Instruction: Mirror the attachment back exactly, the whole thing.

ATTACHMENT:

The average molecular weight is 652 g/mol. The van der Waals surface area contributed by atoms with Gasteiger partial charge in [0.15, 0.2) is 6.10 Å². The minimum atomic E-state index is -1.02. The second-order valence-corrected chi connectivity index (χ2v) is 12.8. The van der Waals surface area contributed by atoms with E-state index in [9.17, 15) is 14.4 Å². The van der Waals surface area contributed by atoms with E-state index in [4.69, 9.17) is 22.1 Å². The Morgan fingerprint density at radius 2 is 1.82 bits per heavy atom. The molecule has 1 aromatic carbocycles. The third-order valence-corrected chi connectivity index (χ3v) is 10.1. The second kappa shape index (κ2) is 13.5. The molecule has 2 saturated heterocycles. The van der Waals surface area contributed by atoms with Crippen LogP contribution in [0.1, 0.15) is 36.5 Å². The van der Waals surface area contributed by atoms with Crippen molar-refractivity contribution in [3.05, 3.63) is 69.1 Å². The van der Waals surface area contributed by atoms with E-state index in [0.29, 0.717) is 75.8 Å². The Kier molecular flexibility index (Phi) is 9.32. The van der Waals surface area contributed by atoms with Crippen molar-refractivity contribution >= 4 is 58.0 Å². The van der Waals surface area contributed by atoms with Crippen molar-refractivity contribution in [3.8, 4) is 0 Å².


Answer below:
The average molecular weight is 652 g/mol. The van der Waals surface area contributed by atoms with Gasteiger partial charge in [0.15, 0.2) is 6.10 Å². The minimum atomic E-state index is -1.02. The second-order valence-corrected chi connectivity index (χ2v) is 12.8. The van der Waals surface area contributed by atoms with E-state index in [9.17, 15) is 14.4 Å². The van der Waals surface area contributed by atoms with E-state index in [4.69, 9.17) is 22.1 Å². The Morgan fingerprint density at radius 2 is 1.82 bits per heavy atom. The molecule has 1 aromatic carbocycles. The third-order valence-corrected chi connectivity index (χ3v) is 10.1. The second kappa shape index (κ2) is 13.5. The molecule has 2 saturated heterocycles. The van der Waals surface area contributed by atoms with Crippen LogP contribution in [0.1, 0.15) is 36.5 Å². The van der Waals surface area contributed by atoms with Crippen molar-refractivity contribution in [3.05, 3.63) is 69.1 Å². The van der Waals surface area contributed by atoms with E-state index in [0.29, 0.717) is 75.8 Å². The Kier molecular flexibility index (Phi) is 9.32. The van der Waals surface area contributed by atoms with Crippen molar-refractivity contribution >= 4 is 58.0 Å². The van der Waals surface area contributed by atoms with Crippen molar-refractivity contribution in [3.8, 4) is 0 Å².